The peripheral blood smear often demonstrates normochromic, normocytic red blood cells (may be hypochromic and microcytic if iron deficiency is also present), thrombocytosis, and leukocytosis.
The bone marrow may show hypercellularity, megakaryocytic proliferation, fibrosis, and the absence of stainable iron. If the marrow shows fibrosis, the spleen will enlarge due to extramedullary hematopoiesis. More than 95% of cases of PV have a JAK2 mutation (which can be detected on peripheral blood or bone marrow).
PV is a chronic condition with many phases. When the disease is more progressed, there is possibility of increased fibrosis or that it may transform into acute leukemia.
D45 – Polycythemia vera
128841001 – Polycythemia vera
Differential Diagnosis & Pitfalls
- Secondary polycythemia can occur in a variety of settings: living at high altitude, cardiac or pulmonary disease causing low oxygenation (chronic obstructive pulmonary disease [COPD], sleep apnea, etc), erythropoietin-secreting tumors, drugs, and reduced plasma volume, among others. Erythropoietin levels are very helpful in distinguishing primary and secondary polycythemia. Secondary polycythemia is more prevalent than PV.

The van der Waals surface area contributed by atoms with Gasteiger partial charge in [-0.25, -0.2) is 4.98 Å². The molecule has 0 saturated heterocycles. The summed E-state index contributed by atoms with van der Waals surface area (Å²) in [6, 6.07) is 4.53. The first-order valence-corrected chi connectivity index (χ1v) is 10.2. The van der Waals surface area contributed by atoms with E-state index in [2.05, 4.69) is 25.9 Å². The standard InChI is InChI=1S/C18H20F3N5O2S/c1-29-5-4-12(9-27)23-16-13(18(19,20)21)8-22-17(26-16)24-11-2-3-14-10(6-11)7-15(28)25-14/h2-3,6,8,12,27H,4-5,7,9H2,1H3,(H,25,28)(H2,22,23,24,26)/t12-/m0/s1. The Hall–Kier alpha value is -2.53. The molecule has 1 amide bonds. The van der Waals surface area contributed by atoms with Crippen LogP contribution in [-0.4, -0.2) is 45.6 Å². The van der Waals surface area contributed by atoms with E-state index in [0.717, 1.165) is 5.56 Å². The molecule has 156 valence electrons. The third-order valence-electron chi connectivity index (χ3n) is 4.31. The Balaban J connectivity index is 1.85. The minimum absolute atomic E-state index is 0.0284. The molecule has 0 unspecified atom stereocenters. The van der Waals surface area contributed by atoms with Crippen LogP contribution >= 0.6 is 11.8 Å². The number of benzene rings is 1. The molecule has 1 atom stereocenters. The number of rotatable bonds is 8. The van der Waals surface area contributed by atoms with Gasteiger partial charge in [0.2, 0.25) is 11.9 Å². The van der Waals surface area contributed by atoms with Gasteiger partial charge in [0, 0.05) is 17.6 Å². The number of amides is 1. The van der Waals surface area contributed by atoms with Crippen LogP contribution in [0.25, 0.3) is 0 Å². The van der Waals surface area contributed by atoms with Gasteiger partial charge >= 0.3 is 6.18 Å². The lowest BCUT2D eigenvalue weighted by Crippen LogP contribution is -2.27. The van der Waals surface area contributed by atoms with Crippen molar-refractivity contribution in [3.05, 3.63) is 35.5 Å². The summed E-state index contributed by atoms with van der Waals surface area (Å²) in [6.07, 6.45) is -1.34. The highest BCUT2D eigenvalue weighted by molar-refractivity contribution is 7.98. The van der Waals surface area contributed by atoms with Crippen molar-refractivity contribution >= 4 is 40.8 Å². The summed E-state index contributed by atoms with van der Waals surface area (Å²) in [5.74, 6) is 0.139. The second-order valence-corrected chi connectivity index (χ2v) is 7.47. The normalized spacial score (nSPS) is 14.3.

- Essential thrombocythemia
- Erythropoietin receptor mutations
- Splenomegaly can occur with other hematologic disorders including leukemia and other myeloproliferative neoplasms, as well as nonmalignant causes (autoimmune or infection).